# How can I prove, that this formula is related to the binomial series?

I am trying to solve the following formula:

$$\sum^{\lfloor (n-1)/2\rfloor}_{m=k}\binom{m}{k}\binom{n}{2m+1} = \binom{n-k-1}{k}2^{n-2k-1}$$

However, I haven't got a clue. Can anybody shed some light on this?

• very much looks like coefficient of some binomial term, the right hand side $\binom{n-k-1}{n-2k-1} 2 ^{n-2k-1}$ – samjoe Dec 15 '17 at 4:57
• So sorry I'm not on laptop now. Can't really type out the answer. Can you try writing the power of $2$ as a sum of binomial coefficients? Some manipulation should be able to help you reach the LHS. – Karn Watcharasupat Dec 15 '17 at 5:02
• yes, i tried but could not get rid of the 2m+1 term – Liang Zhang Dec 15 '17 at 5:12
• Do you mean $\sum_{m=0}^{n-k-1}\binom{m}{k}\binom{n-k-1}{m} = \binom{n-k-1}{k} 2^{n-2k-1}$? – Liang Zhang Dec 15 '17 at 5:14
• Nope I mean apply $$2^z=\sum_{i=0}^z{\binom{z}{i}}$$ on the LHS. – Karn Watcharasupat Dec 15 '17 at 5:26

We seek to verify for $n-k-1\ge k$ the identity

$$\sum_{m=k}^{\lfloor (n-1)/2 \rfloor} {m\choose k} {n\choose 2m+1} = {n-k-1\choose k} 2^{n-2k-1}.$$

The LHS is

$$\sum_{m=k}^{\lfloor (n-1)/2 \rfloor} {m\choose k} {n\choose n-2m-1} = \sum_{m=k}^{\lfloor (n-1)/2 \rfloor} {m\choose k} [z^{n-2m-1}] (1+z)^n \\ = \sum_{m=k}^{\lfloor (n-1)/2 \rfloor} {m\choose k} [z^{n}] z^{2m+1} (1+z)^n.$$

Now observe that when $2m+1\gt n$ we get zero from the coefficient extractor so in fact it encodes the upper limit of the summation, which we may extend to infinity since there is no contribution from those values of $m$. We obtain

$$[z^n] (1+z)^n \sum_{m\ge k} {m\choose k} z^{2m+1} = [z^{n-1}] (1+z)^n \sum_{m\ge k} {m\choose k} z^{2m} \\ = [z^{n-1}] (1+z)^n \sum_{m\ge 0} {m+k\choose k} z^{2m+2k} = [z^{n-2k-1}] (1+z)^n \sum_{m\ge 0} {m+k\choose k} z^{2m} \\ = [z^{n-2k-1}] (1+z)^n \frac{1}{(1-z^2)^{k+1}} = [z^{n-2k-1}] (1+z)^{n-k-1} \frac{1}{(1-z)^{k+1}}.$$

Extracting the coefficient we find

$$\sum_{q=0}^{n-2k-1} {n-k-1\choose q} {n-2k-1-q+k\choose k} \\ = \sum_{q=0}^{n-2k-1} {n-k-1\choose q} {n-k-1-q\choose k}.$$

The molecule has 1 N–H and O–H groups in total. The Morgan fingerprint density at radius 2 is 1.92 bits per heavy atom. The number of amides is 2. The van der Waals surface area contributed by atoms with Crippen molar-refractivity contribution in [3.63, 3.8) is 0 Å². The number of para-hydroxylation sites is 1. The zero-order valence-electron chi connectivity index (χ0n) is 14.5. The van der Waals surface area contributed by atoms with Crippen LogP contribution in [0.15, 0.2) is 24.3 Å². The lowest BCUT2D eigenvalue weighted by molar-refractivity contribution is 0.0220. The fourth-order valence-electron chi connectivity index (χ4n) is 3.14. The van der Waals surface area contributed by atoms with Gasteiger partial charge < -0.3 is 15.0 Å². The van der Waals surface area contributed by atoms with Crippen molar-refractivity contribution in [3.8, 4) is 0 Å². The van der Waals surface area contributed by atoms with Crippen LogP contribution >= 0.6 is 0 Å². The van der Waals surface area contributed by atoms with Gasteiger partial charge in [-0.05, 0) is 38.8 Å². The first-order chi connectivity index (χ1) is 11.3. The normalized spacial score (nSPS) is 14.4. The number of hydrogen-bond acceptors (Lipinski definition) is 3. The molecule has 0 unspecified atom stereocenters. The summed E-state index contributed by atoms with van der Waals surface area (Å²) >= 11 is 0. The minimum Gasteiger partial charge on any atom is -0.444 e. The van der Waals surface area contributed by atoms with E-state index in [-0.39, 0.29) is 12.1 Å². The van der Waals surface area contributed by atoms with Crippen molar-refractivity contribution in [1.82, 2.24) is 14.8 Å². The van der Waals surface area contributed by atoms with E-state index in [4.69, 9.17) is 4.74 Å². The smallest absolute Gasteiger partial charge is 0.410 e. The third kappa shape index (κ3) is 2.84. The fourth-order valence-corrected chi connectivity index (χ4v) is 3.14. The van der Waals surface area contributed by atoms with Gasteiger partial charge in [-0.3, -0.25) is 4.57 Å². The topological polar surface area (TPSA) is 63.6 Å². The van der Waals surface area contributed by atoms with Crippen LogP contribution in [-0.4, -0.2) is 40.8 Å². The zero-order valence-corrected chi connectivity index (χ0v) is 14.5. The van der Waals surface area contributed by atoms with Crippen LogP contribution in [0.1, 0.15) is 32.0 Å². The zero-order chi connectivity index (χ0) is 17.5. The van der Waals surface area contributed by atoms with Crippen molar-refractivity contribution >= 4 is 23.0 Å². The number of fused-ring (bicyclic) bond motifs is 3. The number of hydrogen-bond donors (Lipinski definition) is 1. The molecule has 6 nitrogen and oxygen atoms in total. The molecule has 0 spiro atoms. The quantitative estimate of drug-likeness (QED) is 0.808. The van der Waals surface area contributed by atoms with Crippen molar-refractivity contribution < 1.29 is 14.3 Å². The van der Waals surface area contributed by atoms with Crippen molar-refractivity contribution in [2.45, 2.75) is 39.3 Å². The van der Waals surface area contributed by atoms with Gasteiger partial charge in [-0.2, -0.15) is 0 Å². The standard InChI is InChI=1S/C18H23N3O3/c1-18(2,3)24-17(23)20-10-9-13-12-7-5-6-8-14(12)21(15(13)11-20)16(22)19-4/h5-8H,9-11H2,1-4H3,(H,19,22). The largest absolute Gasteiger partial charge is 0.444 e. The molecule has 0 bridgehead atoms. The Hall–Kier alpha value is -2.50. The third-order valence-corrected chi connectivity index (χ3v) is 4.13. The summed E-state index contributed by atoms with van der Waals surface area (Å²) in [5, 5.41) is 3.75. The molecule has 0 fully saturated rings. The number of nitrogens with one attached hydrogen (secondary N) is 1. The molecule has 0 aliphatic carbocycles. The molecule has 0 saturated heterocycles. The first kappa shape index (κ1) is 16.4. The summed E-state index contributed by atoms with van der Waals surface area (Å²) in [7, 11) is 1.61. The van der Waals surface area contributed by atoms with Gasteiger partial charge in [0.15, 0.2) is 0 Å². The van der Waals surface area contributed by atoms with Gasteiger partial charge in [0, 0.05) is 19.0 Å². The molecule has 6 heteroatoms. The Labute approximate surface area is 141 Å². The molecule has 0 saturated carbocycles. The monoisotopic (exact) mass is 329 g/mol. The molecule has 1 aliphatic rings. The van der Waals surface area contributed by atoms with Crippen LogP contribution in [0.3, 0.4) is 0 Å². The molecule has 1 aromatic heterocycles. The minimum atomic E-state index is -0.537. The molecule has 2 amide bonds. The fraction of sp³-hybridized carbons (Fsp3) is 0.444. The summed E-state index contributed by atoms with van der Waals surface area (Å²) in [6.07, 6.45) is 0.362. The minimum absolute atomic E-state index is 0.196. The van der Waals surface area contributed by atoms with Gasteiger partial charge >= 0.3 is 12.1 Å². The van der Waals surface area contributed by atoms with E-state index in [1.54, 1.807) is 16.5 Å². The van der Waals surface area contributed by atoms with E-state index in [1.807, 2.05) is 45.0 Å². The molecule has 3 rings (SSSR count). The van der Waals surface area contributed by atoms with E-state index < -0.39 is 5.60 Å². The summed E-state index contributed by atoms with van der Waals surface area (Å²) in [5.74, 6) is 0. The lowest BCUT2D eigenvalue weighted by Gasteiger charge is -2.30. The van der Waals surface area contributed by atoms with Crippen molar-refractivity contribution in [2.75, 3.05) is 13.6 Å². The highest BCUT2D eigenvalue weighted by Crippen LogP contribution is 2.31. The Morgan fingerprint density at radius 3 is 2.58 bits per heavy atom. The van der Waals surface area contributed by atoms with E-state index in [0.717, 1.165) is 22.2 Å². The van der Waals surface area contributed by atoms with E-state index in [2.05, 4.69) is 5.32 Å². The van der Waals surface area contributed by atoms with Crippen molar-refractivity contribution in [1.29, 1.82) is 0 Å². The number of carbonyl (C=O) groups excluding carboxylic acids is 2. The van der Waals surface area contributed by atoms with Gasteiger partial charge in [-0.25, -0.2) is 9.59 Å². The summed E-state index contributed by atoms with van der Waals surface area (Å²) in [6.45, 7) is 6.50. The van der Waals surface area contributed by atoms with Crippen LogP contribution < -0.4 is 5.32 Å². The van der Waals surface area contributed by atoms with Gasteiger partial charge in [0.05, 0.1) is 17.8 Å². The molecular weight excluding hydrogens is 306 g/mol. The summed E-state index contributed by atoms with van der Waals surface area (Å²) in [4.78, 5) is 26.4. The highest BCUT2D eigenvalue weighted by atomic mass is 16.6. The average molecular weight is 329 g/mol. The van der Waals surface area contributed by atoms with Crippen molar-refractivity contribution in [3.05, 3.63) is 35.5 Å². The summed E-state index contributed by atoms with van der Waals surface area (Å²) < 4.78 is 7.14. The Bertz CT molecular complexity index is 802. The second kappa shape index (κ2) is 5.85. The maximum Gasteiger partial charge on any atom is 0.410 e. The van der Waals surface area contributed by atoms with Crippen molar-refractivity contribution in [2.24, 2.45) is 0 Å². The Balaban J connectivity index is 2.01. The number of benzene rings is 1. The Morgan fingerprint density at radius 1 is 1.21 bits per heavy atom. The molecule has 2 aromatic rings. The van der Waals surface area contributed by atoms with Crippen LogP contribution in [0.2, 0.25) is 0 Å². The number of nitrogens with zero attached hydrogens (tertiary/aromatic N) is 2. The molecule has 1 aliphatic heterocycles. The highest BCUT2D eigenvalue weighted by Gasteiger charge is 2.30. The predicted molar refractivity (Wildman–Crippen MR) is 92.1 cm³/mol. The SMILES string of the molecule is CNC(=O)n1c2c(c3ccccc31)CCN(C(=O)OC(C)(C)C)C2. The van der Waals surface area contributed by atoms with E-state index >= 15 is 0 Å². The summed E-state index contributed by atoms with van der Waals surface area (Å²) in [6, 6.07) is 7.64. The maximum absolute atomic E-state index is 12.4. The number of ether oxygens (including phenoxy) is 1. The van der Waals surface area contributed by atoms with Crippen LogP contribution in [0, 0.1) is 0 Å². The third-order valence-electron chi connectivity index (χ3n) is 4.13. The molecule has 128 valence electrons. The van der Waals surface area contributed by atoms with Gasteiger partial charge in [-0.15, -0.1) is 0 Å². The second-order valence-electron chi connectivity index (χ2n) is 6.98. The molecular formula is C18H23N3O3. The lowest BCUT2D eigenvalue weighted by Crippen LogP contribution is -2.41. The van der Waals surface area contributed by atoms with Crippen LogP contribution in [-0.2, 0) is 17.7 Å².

The product of binomials is

$$\frac{(n-k-1)!}{q! \times k! \times (n-2k-1-q)!} = {n-k-1\choose k} {n-2k-1\choose q}$$

and we get

$${n-k-1\choose k} \sum_{q=0}^{n-2k-1} {n-2k-1\choose q} = {n-k-1\choose k} 2^{n-2k-1}$$

as claimed.

Here is variation of the theme. It is convenient to use the coefficient of operator $[z^n]$ to denote the coefficient of $z^n$ in a series. This way we can write for instance \begin{align*} [z^k](1+z)^n=\binom{n}{k} \end{align*}

We obtain for $n\geq 2k+1$: \begin{align*} \color{blue}{\sum_{m=k}^{\left\lfloor\frac{n-1}{2}\right\rfloor}}&\color{blue}{\binom{m}{k}\binom{n}{2m+1}}\\ &=\sum_{m=0}^{\left\lfloor\frac{n-1}{2}\right\rfloor}\binom{m+k}{m}\binom{n}{2m+2k+1}\tag{1}\\ &=\sum_{m=0}^{\left\lfloor\frac{n-1}{2}\right\rfloor}\binom{-k-1}{m}(-1)^m\binom{n}{n-2m-2k-1}\tag{2}\\ &=\sum_{m=0}^\infty[z^m](1-z)^{-k-1}[u^{n-2m-2k-1}](1+u)^n\tag{3}\\ &=[u^{n-2k-1}](1+u)^n\sum_{m=0}^\infty u^{2m}[z^m](1-z)^{-k-1}\tag{4}\\ &=[u^{n-2k-1}](1+u)^n\left(1-u^2\right)^{-k-1}\tag{5}\\ &=[u^{n-2k-1}](1+u)^{n-k-1}(1-u)^{-k-1}\tag{6}\\ &=\sum_{j=0}^{n-2k-1}\binom{n-k-1}{j}\binom{-k-1}{n-2k-1-j}(-1)^{n-2k-1-j}\tag{7}\\ &\color{blue}{=\sum_{j=0}^{n-2k-1}\binom{n-k-1}{j}\binom{n-k-j-1}{k}}\tag{8}\\ &=\sum_{j=0}^{\infty}[u^j](1+u)^{n-k-1}[z^k](1+z)^{n-k-j-1}\tag{9}\\ &=[z^k](1+z)^{n-k-1}\sum_{j=0}^\infty (1+z)^{-j}[u^j](1+u)^{n-k-1}\tag{10}\\ &=[z^k](1+z)^{n-k-1}\left(1+\frac{1}{1+z}\right)^{n-k-1}\tag{11}\\ &=[z^k](2+z)^{n-k-1}\tag{12}\\ &\color{blue}{=\binom{n-k-1}{k}2^{n-2k-1}}\tag{13} \end{align*} and the claim follows.

Comment:

• In (1) we shift the index $j$ to start from $j=0$.

• In (2) we use the binomial identity $\binom{-p}{q}=\binom{p+q-1}{q}(-1)^q$ and $\binom{p}{q}=\binom{p}{p-q}$.

• In (3) we apply the coefficient of operator twice and also set the upper bound to $\infty$ without changing anything since we are adding zeros only.

• In (4) we use the linearity of the coefficient of operator and apply the rule $[z^{p-q}]A(z)=[z^p]z^qA(z)$.

• In (5) we apply the substitution rule of the coefficient of operator with $z=u^2$
\begin{align*} A(u)=\sum_{m=0}^\infty a_m u^m=\sum_{m=0}^\infty u^m [z^m]A(z) \end{align*}

• In (6) we rearrange the terms in order to derive another binomial identity from (1) in the next step.

• In (7) we extract the coefficient of $[u^{n-2k-1}]$.

• In (8) we apply the same identity as in (2).

• In (9) we apply the coeffcient of operator twice again.

• In (10) we do a rearrangement similarly as in (4).

• In (11) we apply the substitution rule as we did in (5).

• In (12) we do some simplifications.

• In (13) we select the coefficient of $[z^k]$.

Notes: Two steps might be of special interest.

• (5) to (6): This is the essential twist to derive another binomial identity (8) from (1) which also enables us to finally derive the RHS of OP's claim.

• (11): The transformation \begin{align*} (2+z)^N=\left(1+\frac{1}{1+z}\right)^N(1+z)^N \end{align*} may be helpful sometimes to get rid of the summand $2$.

• Thank you for this explanatory contribution. As an observation, there is a user at this MSE link who is asking for an explanation of the method of formal power series. – Marko Riedel Dec 29 '17 at 0:56
• @MarkoRiedel: You're welcome and many thanks for the hint. I've added an answer. Regards, – Markus Scheuer Dec 29 '17 at 14:21